It's possible to argue that this isn't a great time to invest in the auto business. The pace of auto sales in the United States -- a key driver of profits at nearly all of the global automakers -- is probably near its cyclical peak.
Meanwhile, China's long-booming market (the other great driver of profits) is slowing, and price competition is increasing, meaning many companies' profit margins could be squeezed a bit over the next couple years.
But it's also possible to argue that there has never really been a bad time to buy a great business at a fair price, and there are several to consider in the auto industry. Here are two that look particularly strong right now.
This German powerhouse is making great use of advanced tech
German luxury-car giant BMW (NASDAQOTH:BAMXF) has a lot going for it: strong profits and margins, rock-solid brands, and careful management.
That has all made BMW a favorite of investors for some time. But there's more to the story: With the global auto industry heading into a period of potentially wrenching transformations, BMW is in a better position than most to not only weather the changes, but thrive from them.
Like all of the global automakers, BMW faces stiff competition. Its two fiercest rivals are its fellow German luxury powers: Daimler's(NASDAQOTH:DDAIF) Mercedes-Benz and Volkswagen Group's (NASDAQOTH:VLKAY) Audi.
BMW led both in global sales last year, but Mercedes and Audi have set the goal of overtaking BMW in the next few years. The race is on, in other words, but BMW CEO Norbert Reithofer is up to the challenge.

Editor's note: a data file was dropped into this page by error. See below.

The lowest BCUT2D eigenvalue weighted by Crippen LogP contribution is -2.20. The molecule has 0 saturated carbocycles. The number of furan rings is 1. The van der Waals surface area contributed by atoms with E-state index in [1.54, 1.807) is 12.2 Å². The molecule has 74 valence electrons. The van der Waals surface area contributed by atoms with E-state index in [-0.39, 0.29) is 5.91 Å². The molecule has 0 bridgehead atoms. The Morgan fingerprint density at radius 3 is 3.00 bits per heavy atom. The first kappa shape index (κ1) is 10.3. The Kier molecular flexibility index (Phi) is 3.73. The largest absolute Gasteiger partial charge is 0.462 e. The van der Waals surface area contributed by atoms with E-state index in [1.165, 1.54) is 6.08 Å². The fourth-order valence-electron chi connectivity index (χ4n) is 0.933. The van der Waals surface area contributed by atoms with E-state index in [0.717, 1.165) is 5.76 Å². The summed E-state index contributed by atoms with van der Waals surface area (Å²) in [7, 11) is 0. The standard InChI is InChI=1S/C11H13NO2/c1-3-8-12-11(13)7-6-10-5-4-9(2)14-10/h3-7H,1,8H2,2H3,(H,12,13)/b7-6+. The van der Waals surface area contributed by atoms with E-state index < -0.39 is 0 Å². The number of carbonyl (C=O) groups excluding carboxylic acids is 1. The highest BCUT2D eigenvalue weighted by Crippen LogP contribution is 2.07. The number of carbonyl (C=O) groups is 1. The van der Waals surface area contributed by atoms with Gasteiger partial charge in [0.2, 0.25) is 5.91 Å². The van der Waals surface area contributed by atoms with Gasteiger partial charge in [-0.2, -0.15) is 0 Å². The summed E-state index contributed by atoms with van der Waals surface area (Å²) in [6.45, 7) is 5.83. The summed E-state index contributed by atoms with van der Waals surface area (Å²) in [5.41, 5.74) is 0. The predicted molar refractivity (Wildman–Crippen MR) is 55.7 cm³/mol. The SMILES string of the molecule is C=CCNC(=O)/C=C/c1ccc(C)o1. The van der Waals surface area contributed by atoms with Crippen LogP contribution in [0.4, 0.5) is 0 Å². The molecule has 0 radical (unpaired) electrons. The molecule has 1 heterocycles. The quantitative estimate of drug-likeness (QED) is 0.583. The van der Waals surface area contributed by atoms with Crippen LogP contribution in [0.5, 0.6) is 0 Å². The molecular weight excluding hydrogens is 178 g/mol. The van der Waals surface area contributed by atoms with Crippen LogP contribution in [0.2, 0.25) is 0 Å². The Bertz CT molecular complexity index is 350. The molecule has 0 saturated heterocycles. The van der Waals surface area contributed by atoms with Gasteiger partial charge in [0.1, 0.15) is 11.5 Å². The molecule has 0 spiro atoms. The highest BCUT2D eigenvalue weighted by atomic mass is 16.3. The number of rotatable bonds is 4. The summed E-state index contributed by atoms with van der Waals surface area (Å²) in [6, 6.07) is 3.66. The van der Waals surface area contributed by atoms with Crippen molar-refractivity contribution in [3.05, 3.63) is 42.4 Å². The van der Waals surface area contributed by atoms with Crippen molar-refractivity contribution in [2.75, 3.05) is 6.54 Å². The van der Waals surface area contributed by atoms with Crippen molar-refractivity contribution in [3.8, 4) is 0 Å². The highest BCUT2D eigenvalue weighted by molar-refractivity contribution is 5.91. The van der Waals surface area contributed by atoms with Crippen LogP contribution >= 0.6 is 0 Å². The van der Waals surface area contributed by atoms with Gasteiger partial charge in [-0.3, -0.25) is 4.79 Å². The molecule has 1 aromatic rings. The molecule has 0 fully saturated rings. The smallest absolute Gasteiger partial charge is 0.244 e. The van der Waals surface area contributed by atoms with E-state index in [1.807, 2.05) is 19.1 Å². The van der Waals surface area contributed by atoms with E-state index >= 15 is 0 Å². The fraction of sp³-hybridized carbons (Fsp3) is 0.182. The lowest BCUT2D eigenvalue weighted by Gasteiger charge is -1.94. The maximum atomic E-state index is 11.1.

Last year, Reithofer announced BMW would step up its investments in advanced technology, particularly green technology, as a way to stay a step ahead of its rivals. BMW has historically aimed to spend 7% of its revenue on capital projects, but Reithofer said he expects capex to run significantly above that number until 2016.
BMW's i3 (an electric sedan) and i8 (a plug-in hybrid sports car) have both been great successes, and the company plans to build on those achievements -- not just in electric drive and other CO2-reduction measures, but in the advanced carbon-fiber composite materials it uses to build both.
There's much more coming along both lines. BMW has promised several more "i" models, including a midsized "i5" sedan that is expected to be a plug-in hybrid, but one with significant electric-only range. The company's growing mastery with carbon fiber will also soon spread to its mainstream models. The all-new 7 Series, set to be unveiled next week, is expected to weigh 300 pounds less than the current model, thanks to extensive use of carbon-fiber composites in its structure.
As all of this advanced technology grows in importance, BMW continues to post big profits on sales of its existing (very strong) product line -- particularly its sporty SUVs, which are in high demand all over the globe. Demand for luxury vehicles continues to outpace overall new-car demand in many parts of the world, and BMW's tremendous brand strength positions it to harvest solid gains for some time to come.
Investors love to hate this one, but it's time to take a closer look
It might be hard for many to even consider the idea that General Motors (NYSE:GM) could be a good investment. After all, for years -- decades -- GM was the poster child for auto-industry ineptitude. With shoddy products, poor quality ratings, and an unwillingness to deal with its huge legacy costs (among many other aspects of its decline), Old GM had it all, and not in a good way.